2)On the claim that the free market handles healthcare more cost-effectively than the government would: Right now, almost a third of all healthcare spending in the United States goes straight into corporate profit and executive salaries for health insurance companies. In a non-profit, government-run system, there would be none of this to pay for. In other words, a third of the total cost of healthcare in the United States right now would be completely eliminated through the transition to a government-run healthcare system, thus making the system a full third cheaper, and beating the free market at its own game.

3)On the claim that government-run healthcare would require rationing of care: ANY healthcare system requires rationing of care. Under the current free-market system, everyone who cannot afford health insurance or out-of-pocket medical expenses, or who the health insurance companies can effectively deny care for, are *completely* excluded from *all* healthcare. Under a government-run system, the necessary rationing of healthcare would happen on the basis of the necessity of the procedure, rather than on the basis of the patient's ability to pay - this is a MUCH better system.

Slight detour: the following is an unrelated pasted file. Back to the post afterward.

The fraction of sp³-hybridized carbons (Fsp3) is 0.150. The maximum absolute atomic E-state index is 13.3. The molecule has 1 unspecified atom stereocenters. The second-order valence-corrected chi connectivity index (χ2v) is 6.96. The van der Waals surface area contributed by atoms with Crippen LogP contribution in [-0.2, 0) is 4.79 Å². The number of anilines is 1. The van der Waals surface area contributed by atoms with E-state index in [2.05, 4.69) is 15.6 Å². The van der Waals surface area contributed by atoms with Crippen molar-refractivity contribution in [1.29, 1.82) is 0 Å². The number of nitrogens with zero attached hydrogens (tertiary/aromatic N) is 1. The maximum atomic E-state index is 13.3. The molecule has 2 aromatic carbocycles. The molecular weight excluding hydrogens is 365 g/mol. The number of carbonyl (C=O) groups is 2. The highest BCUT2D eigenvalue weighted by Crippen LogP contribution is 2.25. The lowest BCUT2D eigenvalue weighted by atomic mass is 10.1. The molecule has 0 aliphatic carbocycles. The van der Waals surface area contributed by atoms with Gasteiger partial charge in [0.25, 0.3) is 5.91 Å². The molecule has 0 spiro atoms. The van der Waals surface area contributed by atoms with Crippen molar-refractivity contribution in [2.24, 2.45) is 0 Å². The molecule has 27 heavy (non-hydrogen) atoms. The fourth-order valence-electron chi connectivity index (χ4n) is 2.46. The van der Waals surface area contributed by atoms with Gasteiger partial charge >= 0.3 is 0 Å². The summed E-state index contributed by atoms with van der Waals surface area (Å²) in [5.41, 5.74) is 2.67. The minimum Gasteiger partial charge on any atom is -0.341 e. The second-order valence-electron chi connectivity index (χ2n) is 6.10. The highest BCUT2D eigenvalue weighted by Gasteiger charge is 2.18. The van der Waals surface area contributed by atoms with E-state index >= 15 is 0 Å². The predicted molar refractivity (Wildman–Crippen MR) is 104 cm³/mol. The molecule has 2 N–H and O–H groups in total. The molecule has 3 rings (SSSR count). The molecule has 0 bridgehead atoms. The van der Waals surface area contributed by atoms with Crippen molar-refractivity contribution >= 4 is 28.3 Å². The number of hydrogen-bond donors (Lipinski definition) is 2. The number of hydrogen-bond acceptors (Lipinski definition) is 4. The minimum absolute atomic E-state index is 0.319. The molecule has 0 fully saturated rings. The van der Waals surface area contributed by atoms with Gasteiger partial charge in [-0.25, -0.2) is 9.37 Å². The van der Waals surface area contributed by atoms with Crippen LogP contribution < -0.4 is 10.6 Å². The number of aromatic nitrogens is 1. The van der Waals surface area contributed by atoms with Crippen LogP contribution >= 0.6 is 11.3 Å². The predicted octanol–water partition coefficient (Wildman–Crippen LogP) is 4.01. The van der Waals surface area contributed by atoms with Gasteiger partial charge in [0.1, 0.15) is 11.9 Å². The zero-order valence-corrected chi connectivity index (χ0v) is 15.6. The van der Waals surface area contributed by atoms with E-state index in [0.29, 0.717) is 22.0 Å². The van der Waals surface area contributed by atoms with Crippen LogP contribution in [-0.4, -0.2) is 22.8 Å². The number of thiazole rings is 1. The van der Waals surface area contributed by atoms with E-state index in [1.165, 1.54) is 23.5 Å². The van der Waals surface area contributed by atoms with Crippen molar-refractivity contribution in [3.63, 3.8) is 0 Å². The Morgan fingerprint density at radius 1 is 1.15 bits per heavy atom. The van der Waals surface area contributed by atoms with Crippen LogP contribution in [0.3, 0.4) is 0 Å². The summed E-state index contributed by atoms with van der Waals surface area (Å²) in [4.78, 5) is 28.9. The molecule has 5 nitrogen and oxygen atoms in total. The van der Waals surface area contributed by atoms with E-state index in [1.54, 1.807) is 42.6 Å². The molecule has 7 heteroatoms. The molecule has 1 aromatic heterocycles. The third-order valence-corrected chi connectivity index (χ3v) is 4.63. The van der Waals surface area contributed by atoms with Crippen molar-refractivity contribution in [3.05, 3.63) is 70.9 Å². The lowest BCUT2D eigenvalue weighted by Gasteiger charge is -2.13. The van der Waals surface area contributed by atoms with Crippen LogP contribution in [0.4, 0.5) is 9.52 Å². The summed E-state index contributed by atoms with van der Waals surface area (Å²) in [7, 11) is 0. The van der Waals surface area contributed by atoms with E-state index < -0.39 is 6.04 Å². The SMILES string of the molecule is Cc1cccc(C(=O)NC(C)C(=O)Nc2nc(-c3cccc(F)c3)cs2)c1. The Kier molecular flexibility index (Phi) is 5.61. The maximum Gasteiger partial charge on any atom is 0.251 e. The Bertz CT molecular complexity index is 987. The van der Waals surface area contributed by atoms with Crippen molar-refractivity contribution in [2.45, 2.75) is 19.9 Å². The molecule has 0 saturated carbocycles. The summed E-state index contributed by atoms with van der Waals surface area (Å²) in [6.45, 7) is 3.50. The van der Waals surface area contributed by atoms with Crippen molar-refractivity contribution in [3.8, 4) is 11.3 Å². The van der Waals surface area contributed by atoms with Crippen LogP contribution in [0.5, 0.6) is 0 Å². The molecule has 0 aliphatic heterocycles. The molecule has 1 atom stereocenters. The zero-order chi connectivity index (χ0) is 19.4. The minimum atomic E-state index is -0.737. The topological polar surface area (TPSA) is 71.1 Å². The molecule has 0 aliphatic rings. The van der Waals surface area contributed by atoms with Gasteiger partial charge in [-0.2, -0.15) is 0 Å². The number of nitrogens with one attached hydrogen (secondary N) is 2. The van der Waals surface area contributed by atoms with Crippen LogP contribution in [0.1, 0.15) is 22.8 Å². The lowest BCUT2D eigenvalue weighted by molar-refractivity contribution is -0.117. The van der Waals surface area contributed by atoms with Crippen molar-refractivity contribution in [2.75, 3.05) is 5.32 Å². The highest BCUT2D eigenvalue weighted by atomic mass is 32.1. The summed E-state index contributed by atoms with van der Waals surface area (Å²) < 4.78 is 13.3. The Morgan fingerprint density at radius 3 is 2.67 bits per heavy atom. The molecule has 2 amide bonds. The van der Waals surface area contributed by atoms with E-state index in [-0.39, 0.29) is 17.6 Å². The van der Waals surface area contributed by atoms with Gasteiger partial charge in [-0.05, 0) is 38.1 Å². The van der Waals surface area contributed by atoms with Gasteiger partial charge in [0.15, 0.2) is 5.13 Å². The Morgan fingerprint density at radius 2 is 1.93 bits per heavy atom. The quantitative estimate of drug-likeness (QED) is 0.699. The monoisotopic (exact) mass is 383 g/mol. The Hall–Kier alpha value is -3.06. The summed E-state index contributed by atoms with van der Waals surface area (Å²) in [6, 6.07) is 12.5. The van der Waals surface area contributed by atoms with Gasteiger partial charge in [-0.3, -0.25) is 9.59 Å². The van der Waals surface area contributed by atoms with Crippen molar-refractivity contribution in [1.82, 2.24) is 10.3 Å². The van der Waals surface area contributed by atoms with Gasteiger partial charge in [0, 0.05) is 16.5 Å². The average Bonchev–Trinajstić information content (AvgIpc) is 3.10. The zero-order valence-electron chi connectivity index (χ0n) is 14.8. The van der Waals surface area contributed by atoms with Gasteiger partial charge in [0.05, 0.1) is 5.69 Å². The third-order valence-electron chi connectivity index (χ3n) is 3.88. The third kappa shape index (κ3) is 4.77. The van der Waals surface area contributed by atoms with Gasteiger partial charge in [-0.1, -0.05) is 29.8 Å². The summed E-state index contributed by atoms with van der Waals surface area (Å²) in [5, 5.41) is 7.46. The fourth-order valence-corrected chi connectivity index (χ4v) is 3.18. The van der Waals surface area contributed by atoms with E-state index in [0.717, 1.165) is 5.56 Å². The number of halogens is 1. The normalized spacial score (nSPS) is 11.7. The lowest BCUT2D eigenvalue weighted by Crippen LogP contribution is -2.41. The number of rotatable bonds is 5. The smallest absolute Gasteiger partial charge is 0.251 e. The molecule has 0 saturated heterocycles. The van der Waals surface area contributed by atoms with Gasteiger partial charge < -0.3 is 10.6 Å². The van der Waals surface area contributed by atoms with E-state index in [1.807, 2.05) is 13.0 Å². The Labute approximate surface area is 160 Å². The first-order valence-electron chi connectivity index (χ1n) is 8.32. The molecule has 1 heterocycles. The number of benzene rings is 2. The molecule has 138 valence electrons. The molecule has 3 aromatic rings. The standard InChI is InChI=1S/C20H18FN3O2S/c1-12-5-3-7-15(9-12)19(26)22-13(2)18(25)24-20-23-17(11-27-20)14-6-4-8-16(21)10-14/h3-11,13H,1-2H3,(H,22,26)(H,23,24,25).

Debate Round No. 2
USMCgal625

Con

1) The Senate voted in 2007 to discontinue a number of government organizations that have added onto the already dismal economy and guess what. They voted to not discontinue any of them, so your arguement, while sensible, is unrealistic with our current government.*

2) You said that the government-run healthcare system would be non-profit. This is again unrealistic, because an average of 45% of donations to non-profit organizations goes to funding basic costs, and believe it or not, salaries of workers. **

3) This claim is completely false. Hospitals are required to treat every patient, regardless of their financial status. So they are definitely not excluded.

here are three new points...